Cy Twombly's Journey to Lithography

Printmaking was a sporadic, but richly explored endeavor for Cy Twombly. Specialist Rebecca Tooby-Desmond takes a closer look at the artist's friendship and working relationship with Robert Rauschenberg, and the resulting group of lithographs from June's Editions sale in London.

Printmaking was a sporadic, but richly explored endeavor for Cy Twombly.  Specialist Rebecca Tooby-Desmond takes a closer look at the artist's friendship and working relationship with Robert Rauschenberg, and the resulting group of lithographs from June's Editions sale in London.

Cy Twombly Untitled, 1971 (detail)

Printmaking was a sporadic, but richly explored endeavor for Cy Twombly, who tried nearly every traditional printmaking technique, discovering and developing his hand at etching, lithography, screenprint and monoprinting. His output was modest in comparison to his peers Jasper Johns and Robert Rauschenberg — each themselves prolific printmakers — and the majority of the editions Twombly produced were the result of his close friendship with the latter.

Twombly first worked alongside Rauschenberg in the 'etching basement' at Universal Limited Art Editions (ULAE), Long Island, where he enjoyed the expressive qualities of the needle-on-metal hand-drawn line and its unplanned outcomes. He approached these etchings without premeditation, referring to them as 'practice plates' and experimenting with the role of chance. Twombly used open-bite and mezzotint techniques that are impossible to fully control, demonstrating his willingness to include 'error' in the final printed outcome. His work at ULAE revealed his intense curiosity and intelligent exploration of the unique capabilities of a wide range of intaglio techniques.

However, the etching process requires a cognitive translation of form — a series of logical steps in dialogue with the printmaker that involves more reviewing, altering and modifying than Twombly, used to dealing freely and sporadically with materials, was prepared to submit to. Seeking a more expressive form, Twombly once again followed his friend Rauschenberg and engaged with the altogether more direct medium of lithography, as demonstrated in the present lot.

Seeking a more expressive form, Twombly followed his friend Rauschenberg and engaged with the altogether more direct medium of lithography.

Cy Twombly Untitled, 1971 [lot 26]

These six lithographs, coming to auction in Evening & Day Editions in London on 7 June, were created in 1971 at Rauschenberg's Untitled Press in Captiva Island, Florida — a studio which Rauschenberg had established with the express purpose of working in tandem with visiting artists. With the assistance of Robert Peterson (a printmaker who had previously worked with Rauschenberg at Gemini G.E.L.), collaboration became the bedrock of Untitled Press' short history right from its inception: collating proofing stones given by his neighbor, Maybelle Stamper, lithography stones from Gemini G.E.L. and a restored Fuchs and Lang press. As Rauschenberg explained, "In collaboration, one can accept the fact that someone else can be so sympathetic and in tune with what you're doing that through this they move into depths which might not be obvious if that person had been working alone in a studio with the door shut."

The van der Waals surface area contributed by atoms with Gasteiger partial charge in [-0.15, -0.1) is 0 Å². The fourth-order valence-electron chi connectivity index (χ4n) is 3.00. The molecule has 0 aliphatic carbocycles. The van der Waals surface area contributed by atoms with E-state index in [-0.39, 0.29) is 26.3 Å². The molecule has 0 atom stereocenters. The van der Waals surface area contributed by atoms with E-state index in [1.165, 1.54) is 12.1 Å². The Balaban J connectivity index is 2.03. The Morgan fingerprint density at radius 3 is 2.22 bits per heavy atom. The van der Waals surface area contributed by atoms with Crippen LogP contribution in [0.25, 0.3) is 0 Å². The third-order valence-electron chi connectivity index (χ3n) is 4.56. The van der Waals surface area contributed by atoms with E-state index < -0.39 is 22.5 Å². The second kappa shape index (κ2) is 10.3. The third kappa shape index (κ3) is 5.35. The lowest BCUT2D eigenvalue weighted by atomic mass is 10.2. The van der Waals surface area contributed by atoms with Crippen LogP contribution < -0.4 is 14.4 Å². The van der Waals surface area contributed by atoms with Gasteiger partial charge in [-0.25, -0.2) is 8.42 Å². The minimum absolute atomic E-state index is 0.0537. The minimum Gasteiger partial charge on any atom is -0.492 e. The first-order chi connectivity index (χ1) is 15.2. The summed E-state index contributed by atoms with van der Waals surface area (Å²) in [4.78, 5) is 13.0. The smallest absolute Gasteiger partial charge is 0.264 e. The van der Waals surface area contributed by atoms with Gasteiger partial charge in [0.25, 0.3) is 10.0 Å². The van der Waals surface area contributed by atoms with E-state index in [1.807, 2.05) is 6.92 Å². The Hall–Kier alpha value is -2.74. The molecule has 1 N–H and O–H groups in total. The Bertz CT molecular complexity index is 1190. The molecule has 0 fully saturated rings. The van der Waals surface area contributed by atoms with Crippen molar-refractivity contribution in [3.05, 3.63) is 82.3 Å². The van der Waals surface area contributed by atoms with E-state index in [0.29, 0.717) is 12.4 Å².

Handwritten list of artists collaborating with Untitled Press, Inc., circa 1976

Cy Twombly was the first to visit Rauschenberg's new print house, benefiting from Untitled Press' ethos of producing small editions, finding specialized handmade papers, hand-mixing inks and supporting experimentation with new processes.

It was here that Twombly explored the planographic technique of lithography during a period that coincided with the development of his breakthrough style of iconic grey-ground, 'blackboard' paintings. Working directly onto the litho stones, he was able to indulge in a more visceral process of mark-making, developing a new script that spoke directly to the relationship between ink and paper.

Cy Twombly Untitled, 1971 (detail) [lot 26]

Each of the six lithographs in this series has been printed with a carefully chosen, varying combination of ink and paper: indigo, grey and black each on white Arches, brown on a tan Canson, grey on an olive Canson and russet red on a cream Arches. It is clear that Twombly was carefully working out the resonance or dissonance between these choices, exploring variations on a theme resulting in separate conversations, or parts of a musical score, that coalesce in lyrical meditation.

Twombly seems to revel in the variety of looping ribbons that he could create — with each composition layering smudged and smeared handmarks underneath a fully explored lexicon of heavy impasto coils, sharp scratches and breathily sketched spirals. Simultaneously violent and delicate, the lithographs seem to vibrate with their distinct tonal emotions.

The series encapsulates Twombly's enduring artistic concerns towards mark-making and script, yet also embodies a specific moment of virtuosity under the guidance and collaborative spirit of Rauschenberg's Untitled Press.